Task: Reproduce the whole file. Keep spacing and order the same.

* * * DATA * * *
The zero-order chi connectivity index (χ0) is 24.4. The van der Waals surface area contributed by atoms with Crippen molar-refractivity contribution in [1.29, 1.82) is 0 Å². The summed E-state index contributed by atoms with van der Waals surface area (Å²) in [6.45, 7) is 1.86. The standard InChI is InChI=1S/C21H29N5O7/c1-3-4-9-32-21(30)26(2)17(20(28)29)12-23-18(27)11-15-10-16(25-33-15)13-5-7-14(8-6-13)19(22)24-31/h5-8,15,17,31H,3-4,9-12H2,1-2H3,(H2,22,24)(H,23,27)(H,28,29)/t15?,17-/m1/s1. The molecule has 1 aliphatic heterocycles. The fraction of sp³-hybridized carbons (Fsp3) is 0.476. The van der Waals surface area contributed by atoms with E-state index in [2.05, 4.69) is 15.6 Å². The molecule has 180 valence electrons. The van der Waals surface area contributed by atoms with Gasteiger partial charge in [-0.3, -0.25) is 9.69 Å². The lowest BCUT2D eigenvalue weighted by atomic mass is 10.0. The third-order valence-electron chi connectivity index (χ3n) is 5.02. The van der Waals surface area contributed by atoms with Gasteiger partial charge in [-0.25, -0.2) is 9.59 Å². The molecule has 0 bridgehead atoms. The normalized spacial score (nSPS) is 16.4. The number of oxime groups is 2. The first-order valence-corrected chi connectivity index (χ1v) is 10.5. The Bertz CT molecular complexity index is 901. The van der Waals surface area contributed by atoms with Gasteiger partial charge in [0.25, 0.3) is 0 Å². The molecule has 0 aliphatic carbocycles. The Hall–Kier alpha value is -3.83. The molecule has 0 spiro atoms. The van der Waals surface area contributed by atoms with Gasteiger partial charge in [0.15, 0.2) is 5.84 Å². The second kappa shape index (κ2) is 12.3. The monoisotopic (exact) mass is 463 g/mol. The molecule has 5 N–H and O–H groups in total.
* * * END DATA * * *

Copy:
The zero-order chi connectivity index (χ0) is 24.4. The van der Waals surface area contributed by atoms with Crippen molar-refractivity contribution in [1.29, 1.82) is 0 Å². The summed E-state index contributed by atoms with van der Waals surface area (Å²) in [6.45, 7) is 1.86. The standard InChI is InChI=1S/C21H29N5O7/c1-3-4-9-32-21(30)26(2)17(20(28)29)12-23-18(27)11-15-10-16(25-33-15)13-5-7-14(8-6-13)19(22)24-31/h5-8,15,17,31H,3-4,9-12H2,1-2H3,(H2,22,24)(H,23,27)(H,28,29)/t15?,17-/m1/s1. The molecule has 1 aliphatic heterocycles. The fraction of sp³-hybridized carbons (Fsp3) is 0.476. The van der Waals surface area contributed by atoms with E-state index in [2.05, 4.69) is 15.6 Å². The molecule has 180 valence electrons. The van der Waals surface area contributed by atoms with Gasteiger partial charge in [-0.3, -0.25) is 9.69 Å². The lowest BCUT2D eigenvalue weighted by atomic mass is 10.0. The third-order valence-electron chi connectivity index (χ3n) is 5.02. The van der Waals surface area contributed by atoms with Gasteiger partial charge in [-0.25, -0.2) is 9.59 Å². The molecule has 0 bridgehead atoms. The normalized spacial score (nSPS) is 16.4. The number of oxime groups is 2. The first-order valence-corrected chi connectivity index (χ1v) is 10.5. The Bertz CT molecular complexity index is 901. The van der Waals surface area contributed by atoms with Gasteiger partial charge in [0.25, 0.3) is 0 Å². The molecule has 0 aliphatic carbocycles. The Hall–Kier alpha value is -3.83. The molecule has 0 spiro atoms. The van der Waals surface area contributed by atoms with Gasteiger partial charge in [0.15, 0.2) is 5.84 Å². The second kappa shape index (κ2) is 12.3. The monoisotopic (exact) mass is 463 g/mol. The molecule has 5 N–H and O–H groups in total.